SC seeks J&K admin’s reply to plea on Mufti’s detention
Srinagar: The Supreme Court Tuesday asked the Jammu and Kashmir administration to respond to Iltija Mufti’s amended plea challenging the detention of her mother, former chief minister Mehbooba Mufti, under the J&K Public Safety Act, saying it cannot go on forever and “some via media” should be explored.
A bench of Justices S K Kaul and Hrishikesh Roy granted 15 days to the Union Territory to file response and asked as to what was the maximum period for which a person can be detained under the specific law and whether the authorities proposed to continue with the detention of the Peoples Democratic Party (PDP) leader.
On the issue of the permission to attend party meetings, the top court, in a hearing conducted through video conferencing here, said that the PDP president should place such a request with the authorities.
The bench took note of the submission of lawyer Nitya Ramakrishnan, appearing for Iltija, that Mufti’s daughter and other relatives should be allowed to meet her in detention.
“Even people in jails are allowed to meet their families,” the lawyer argued.
The bench said the requests for visitation and meetings may be placed before the authorities concerned and allowed.
At the outset of the brief hearing, the bench said that it would like to deal with certain issues as to what can be the maximum period of detention under the law and asked the authorities about the period of detention to which she may be kept.
“Find some via media out. Detention can’t be forever,” the bench observed, while posting the matter for hearing on October 15 after filing of the fresh reply of the UT administration to the amended plea of Iltija.
Referring to the earlier reply of the UT authorities, the bench said that it needed to go through the reply and “will have to see what is to be done”.
The top court, in February this year, had issued notice to the UT authorities on the habeas corpus (bring the person) plea of Iltija challenging the detention of her mother and had sought the response by March 18.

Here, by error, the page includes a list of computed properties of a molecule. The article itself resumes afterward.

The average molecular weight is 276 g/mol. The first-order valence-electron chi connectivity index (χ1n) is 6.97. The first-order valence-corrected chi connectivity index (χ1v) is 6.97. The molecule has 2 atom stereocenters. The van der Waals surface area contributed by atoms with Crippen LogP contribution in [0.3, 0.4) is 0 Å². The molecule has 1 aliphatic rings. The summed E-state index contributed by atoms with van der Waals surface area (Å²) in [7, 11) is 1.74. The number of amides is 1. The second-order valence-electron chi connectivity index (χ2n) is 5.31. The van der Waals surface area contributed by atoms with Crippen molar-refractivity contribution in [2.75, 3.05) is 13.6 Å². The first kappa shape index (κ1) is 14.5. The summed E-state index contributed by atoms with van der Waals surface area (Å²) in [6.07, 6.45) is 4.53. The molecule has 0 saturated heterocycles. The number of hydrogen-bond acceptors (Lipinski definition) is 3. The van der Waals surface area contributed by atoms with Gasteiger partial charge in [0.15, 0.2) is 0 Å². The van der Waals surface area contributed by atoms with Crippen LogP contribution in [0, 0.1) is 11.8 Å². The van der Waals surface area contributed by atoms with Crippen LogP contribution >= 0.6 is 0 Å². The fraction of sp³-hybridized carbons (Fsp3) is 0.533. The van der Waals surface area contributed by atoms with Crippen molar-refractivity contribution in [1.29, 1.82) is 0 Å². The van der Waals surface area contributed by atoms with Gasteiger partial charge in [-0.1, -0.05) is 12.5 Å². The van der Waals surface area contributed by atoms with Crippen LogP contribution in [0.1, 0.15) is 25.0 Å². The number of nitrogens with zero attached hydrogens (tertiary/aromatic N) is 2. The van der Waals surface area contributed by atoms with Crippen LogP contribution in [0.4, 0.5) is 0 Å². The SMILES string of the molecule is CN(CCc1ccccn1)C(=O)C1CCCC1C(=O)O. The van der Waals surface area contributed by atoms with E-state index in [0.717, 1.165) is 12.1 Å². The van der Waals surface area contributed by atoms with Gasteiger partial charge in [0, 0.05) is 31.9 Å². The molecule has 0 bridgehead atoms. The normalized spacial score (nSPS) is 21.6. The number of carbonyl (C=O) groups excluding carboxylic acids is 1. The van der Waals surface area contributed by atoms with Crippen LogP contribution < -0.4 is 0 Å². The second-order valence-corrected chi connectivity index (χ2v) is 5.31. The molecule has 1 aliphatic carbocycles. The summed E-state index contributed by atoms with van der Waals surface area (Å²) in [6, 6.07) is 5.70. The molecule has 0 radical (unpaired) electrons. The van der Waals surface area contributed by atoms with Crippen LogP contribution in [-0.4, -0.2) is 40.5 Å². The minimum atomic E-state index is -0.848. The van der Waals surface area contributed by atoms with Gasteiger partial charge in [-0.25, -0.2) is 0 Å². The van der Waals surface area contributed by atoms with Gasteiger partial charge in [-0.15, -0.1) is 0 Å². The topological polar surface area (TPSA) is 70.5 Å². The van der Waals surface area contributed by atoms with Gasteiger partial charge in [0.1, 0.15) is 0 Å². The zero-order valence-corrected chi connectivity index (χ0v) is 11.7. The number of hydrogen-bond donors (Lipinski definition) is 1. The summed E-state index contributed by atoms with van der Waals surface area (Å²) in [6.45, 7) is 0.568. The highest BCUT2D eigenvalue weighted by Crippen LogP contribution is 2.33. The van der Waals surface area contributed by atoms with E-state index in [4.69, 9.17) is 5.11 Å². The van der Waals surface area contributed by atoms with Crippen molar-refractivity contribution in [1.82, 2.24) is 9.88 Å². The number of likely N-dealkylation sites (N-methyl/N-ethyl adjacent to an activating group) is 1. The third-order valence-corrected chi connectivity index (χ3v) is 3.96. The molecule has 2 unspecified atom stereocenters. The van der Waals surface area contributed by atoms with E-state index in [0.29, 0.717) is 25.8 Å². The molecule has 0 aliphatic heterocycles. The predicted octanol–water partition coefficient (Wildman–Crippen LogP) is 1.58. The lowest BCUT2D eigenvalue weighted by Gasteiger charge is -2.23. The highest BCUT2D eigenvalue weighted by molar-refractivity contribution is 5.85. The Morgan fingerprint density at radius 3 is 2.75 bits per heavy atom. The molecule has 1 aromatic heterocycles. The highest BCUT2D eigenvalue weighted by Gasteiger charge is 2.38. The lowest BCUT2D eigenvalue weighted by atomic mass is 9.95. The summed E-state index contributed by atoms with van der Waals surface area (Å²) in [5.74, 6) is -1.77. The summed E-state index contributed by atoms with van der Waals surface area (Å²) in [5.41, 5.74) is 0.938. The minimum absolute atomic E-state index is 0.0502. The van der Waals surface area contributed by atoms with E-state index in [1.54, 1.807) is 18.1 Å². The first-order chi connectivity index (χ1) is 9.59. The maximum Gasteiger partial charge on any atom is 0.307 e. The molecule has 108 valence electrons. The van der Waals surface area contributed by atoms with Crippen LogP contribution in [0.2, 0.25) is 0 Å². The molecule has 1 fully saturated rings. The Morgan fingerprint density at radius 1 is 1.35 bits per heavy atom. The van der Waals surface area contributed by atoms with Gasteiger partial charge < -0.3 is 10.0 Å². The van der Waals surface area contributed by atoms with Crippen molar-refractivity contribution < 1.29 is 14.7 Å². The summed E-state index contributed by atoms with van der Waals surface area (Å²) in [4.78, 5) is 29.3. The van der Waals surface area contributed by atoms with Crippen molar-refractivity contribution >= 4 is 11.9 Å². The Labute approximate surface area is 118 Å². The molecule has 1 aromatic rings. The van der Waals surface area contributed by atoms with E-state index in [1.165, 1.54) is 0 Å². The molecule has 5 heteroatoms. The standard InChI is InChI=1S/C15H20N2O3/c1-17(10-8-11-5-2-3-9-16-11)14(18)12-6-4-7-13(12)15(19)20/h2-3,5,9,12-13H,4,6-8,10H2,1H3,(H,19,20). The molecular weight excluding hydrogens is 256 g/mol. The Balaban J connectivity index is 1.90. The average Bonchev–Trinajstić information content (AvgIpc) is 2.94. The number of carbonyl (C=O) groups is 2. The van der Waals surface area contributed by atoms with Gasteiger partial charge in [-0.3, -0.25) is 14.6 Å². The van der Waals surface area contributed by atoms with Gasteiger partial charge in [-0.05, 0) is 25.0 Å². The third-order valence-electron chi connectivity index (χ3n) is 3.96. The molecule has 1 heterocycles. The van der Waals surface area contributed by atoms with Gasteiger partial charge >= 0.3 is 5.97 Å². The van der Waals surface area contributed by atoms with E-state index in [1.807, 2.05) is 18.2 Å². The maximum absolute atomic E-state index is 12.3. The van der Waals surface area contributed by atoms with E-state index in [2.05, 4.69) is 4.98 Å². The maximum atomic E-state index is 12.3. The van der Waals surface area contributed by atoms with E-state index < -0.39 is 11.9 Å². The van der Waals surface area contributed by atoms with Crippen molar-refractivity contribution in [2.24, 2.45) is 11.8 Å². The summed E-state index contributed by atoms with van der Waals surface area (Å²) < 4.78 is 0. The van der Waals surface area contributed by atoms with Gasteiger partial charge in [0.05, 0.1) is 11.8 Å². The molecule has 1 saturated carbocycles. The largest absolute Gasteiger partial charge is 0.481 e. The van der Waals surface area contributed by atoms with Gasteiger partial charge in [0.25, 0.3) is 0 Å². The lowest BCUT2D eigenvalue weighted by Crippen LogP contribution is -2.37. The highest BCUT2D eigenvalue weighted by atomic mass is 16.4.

The PDP president was put under detention on the eve of abrogation of special status of Jammu and Kashmir under Article 370 on August 05 last year.
In her application, filed in the pending petition, Iltija said it has been filed praying for permission to amend the plea and seeking a writ of habeas corpus.
“The amendment sought is to include grounds of challenge and additional prayers for challenging the orders of confirmation (dated February 26) and subsequent extensions (May 05 and July 31) of the detention order (of Mehbooba) impugned in the writ petition,” the application reads.
The writ petition has challenged Mehbooba’s detention on several grounds. It contends that the grounds and the dossier for detention are “stale, vague and that they suffer from non-application of mind, malice in law and that they violate the provisions of Section 8(3)(b) of the PSA”.
“The detention order based on stale grounds have become staler even more since the petition was filed and the respondent administration has continued to act with total non-application of mind and the malice in law has only been reinforced and aggravated in confirming and extending the order of detention for further periods,” it said.
Seeking permission to allow her to amend the section of the writ petition entitled “Prayers”, Iltija pleaded for issuance of the writ in the nature of habeas corpus commanding the respondents — the central and Jammu and Kashmir governments — to produce Mehbooba forthwith before the court for being set at liberty.
Pleading for direction or order quashing the impugned order of detention and subsequent extension orders, the application sought appropriate compensation to Mehbooba for the “illegal detention that she has suffered” and to award costs of the litigation to the petitioner.
“I have challenged her PSA order and the subsequent extensions to ensure her continued detention. Her detention is illegal and questionable in a democracy,” Iltija had said, adding “a key opposition leader has been jailed for over a year without recourse to trial.”